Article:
cards in addition to the Philippine passport to facilitate the entry in the US Immigration.
 
Visit  http://SubicBay.Ph
for latest developments in Olongapo Freeport City, GawangGapo, Sanggunian, BagumbayanVolunteers, InterGapo Wow Wow Win Subik

Candaba's migratory birds are flu-free

CLARK ZONE: Mayor Jerry Pelayo of Candaba, Pampanga, on Thursday assured that the 8,000 migratory birds which have begun swarming to his town have so far been free of avian-influenza virus.

Pelayo said that under “Oplan Iwas Bird Flu” they have already established quarantine centers and a mobile laboratory to monitor possible bird-flu virus in the area.

Personnel of the Department of Health, the Philippine National Police, the Department of Agriculture and Barangay councils man the quarantine centers.

He also said that checkpoints have been set up in key areas in Candaba to monitor the transport of live poultry products to possible prevent bird-flu infections.

There have been no specific findings yet that migratory birds carry the virus.

Pelayo warned that smuggled birds from Indonesia such as lovebirds are susceptible to bird-flu virus.

He said that a nationwide caravan supported by sectoral organizations would generate awareness on the prevention of the virus in the country.

Candaba swamps have become a tourist attraction because of the migration of birds from other countries every year. Pelayo noted, “Candaba is only one of the 24 migratory sites in the country.” Migratory birds come mostly come from China, Siberia, Australia, Taiwan, Korea and Japan

Thursday, October 13, 2005

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GMA biased against poor buyers of second-hand cars

POSTSCRIPT By Federico D. Pascual, Jr. The Philippine Star

BIAS SHOWING: The Arroyo administration’s bias against the poor is showing with its selective harassment of owners of used motor vehicles that had been converted to left-hand drive (LHD) before registration.

Many buyers in good faith of such used vehicles are complaining that the Land Transportation Office has been subjecting them to harassment not inflicted on other car-owners presenting their vehicles for renewal of registration.

These used vehicles, imported as right-hand-drive (RHD) and converted to LHD before taken out of the free trade zone, had been checked for smoke emission, roadworthiness, etc., and the proper taxes paid on them BEFORE they were originally registered by the LTO.

Having inspected and registered them after finding all the requirements to have been complied with, the LTO has no more business singling them out now for unusual harassment. * * *
NO VIOLATION: Their objective must be to discourage buyers of cheap converted cars that have been competing with the exorbitantly priced brand-new models imported or assembled by "automotive manufacturers."

Everybody must be reminded that the law prohibits the DRIVING of right-hand drive vehicles on Philippine roads, not their IMPORTATION.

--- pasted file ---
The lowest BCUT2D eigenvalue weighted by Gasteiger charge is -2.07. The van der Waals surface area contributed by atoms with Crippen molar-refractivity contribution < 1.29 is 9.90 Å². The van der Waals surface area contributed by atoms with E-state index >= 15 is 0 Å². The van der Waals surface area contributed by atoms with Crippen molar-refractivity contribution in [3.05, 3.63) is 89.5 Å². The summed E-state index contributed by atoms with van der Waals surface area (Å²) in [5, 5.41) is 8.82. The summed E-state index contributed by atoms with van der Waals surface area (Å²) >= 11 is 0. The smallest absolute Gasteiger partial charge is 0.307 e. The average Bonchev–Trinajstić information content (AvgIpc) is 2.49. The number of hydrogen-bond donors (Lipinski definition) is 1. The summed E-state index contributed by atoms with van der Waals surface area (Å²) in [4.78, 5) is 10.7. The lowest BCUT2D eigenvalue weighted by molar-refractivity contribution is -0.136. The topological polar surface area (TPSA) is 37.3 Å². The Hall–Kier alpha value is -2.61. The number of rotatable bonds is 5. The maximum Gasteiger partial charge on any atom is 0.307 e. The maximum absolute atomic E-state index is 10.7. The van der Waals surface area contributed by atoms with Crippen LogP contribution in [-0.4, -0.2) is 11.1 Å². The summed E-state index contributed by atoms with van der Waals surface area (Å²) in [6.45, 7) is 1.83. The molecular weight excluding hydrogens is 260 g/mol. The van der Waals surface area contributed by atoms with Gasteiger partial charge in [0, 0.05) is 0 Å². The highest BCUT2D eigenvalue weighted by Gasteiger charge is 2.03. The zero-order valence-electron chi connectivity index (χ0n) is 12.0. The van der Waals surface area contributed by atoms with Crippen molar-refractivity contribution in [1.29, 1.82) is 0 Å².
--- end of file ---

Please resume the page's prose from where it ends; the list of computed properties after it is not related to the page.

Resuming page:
So before the imported RHD cars are taken out of the free trade zone, such as Subic, they are converted to LHD with the use of industry-accepted conversion kits and thereby made safe and legal for use on public roads. Where is the violation?

Before the used cars are brought out of the free trade zone, they are tested to satisfy the government’s stringent requirements. Taxes due are paid before they are registered by the LTO and sold to the public.

Having checked compliance and registered them in a regular procedure, the LTO cannot now arbitrarily stop them on the road. The LTO must stop harassing buyers in good faith and making life miserable for them when they present their vehicles for re-registration.
* * *
HOW MUCH?: It is obvious that some LTO officials are working to advance the business of the importers and assemblers of brand-new vehicles whose units they do not subject to the same scrutiny.

But why should government personnel go out of their way to do that? Are they being paid to harass buyers in good faith of tax-paid converted second-hand vehicles?

People should not be punished for being able to afford only second-hand cars. It is not their fault that, because they are not wealthy, they cannot buy the overpriced models being peddled by the "automotive manufacturers."

We place their name in quotation marks, because despite the many decades that they had been given a chance to show they are deserving of government incentives, these big businessmen in the automotive business have failed to manufacturer even one unit.

They just import the vehicles already assembled or bring in the knocked-down parts and assemble the units locally to escape paying the correct duties and taxes for completely built units.
* * *
SUDDEN, SELECTIVE: There are charges every now and then that these converted vehicles had been smuggled – meaning no duties had been paid on them.